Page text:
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  • Writer's pictureXin Rong

Mandarin as a Second Language: Part 1

Why is learning a new language as an adult hard? Our brains have been wired to tune into the sounds of our native language. When you are young, your brain hears all the sounds going around. As humans are social creatures, we focus on the sounds from the people we want to connect to.

How can children pick up languages so quickly then? Young children have an elastic brain, meaning that they can learn things easily. Children also get the message that they are still young, and are learning how the world works. Hence, they are more willing to make mistakes (especially in their production of language). However, that does not mean that all hope is lost for older learners.

Mandarin as a second language for kids at Astor International School

Here are some factors that has an impact on how quickly you pick up a new language:

1. Motivation Motivation is a huge component to anything we do. It can be intrinsic (personally wanting), or external (motivated by praise, or a reward).

2. Input Being able to hear the language being spoken is definitely required when learning a new language. Comprehensible input is necessary for language learners and will help them with the production of sounds.

3. Interaction The best way to learn is through interaction with other people, which helps with regulation of meaning. With an authentic audience, corrective feedback can be given immediately in a form of clarifying understanding.

4. Output Language production and comprehension are important and students require the chance to use the target language. However, production can’t function properly without comprehensible and adequate input or interaction.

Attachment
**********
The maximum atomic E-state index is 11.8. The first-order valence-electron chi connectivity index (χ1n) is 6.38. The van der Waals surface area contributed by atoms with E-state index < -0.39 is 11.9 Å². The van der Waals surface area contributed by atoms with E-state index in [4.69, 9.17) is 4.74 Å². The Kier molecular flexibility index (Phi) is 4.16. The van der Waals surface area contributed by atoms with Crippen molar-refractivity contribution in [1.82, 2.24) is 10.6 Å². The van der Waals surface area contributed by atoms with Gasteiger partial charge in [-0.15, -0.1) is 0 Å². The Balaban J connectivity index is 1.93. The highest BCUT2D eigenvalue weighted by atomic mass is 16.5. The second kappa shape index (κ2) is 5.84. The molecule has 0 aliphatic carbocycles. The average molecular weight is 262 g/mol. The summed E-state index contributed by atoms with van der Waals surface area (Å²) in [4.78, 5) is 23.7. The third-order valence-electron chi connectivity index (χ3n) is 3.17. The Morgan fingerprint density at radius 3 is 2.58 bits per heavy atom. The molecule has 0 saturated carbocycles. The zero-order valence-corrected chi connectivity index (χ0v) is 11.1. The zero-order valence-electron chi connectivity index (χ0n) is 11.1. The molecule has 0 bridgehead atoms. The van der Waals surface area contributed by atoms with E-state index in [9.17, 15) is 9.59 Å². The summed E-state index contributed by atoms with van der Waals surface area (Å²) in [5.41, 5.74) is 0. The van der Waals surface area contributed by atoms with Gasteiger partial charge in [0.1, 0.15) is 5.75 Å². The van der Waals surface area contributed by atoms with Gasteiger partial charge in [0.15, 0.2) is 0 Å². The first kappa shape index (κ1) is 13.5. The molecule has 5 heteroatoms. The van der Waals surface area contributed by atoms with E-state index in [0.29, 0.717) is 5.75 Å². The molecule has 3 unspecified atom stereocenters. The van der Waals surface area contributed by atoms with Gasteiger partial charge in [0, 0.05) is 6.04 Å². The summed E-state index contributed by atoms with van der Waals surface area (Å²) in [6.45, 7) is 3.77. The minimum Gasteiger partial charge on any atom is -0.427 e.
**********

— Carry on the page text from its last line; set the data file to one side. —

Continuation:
Here at Astor International School, we offer foreign languages as part of our Enrichment classes. One foreign language option is Mandarin, which Ms. Xin Rong teaches twice a week. In Mandarin classes students are exposed to all the factors.

We have been inquiring into plants this term for Mandarin. We took a look at the plants we have around the school, dug them out gently, to learn about the different parts of the plant. We also planted mandarin seeds from the mandarins we had when we celebrated Chinese New Year. Over the term we learnt about the life cycle of the plant, and what they are called in Mandarin. The students are mainly taught in English, and they learn the key words in Mandarin. This helps reduce the stress on learners, and help them understand that all languages are equal and accepted in the classroom.

We learned how to create a fence for plants that creep, like the tomato plant. We also tried repotting plants to give them more room to grow. We even harvested our mint plant and learnt that harvesting encourages the plant to grow more leaves.

We learned how to ask for things, and to offer things in Mandarin too. We repotted a few aloe vera plants and went around school to ask teachers if they wanted to adopt them. At the end of the day, the students are excited about the lessons, which increase motivation and student engagement.

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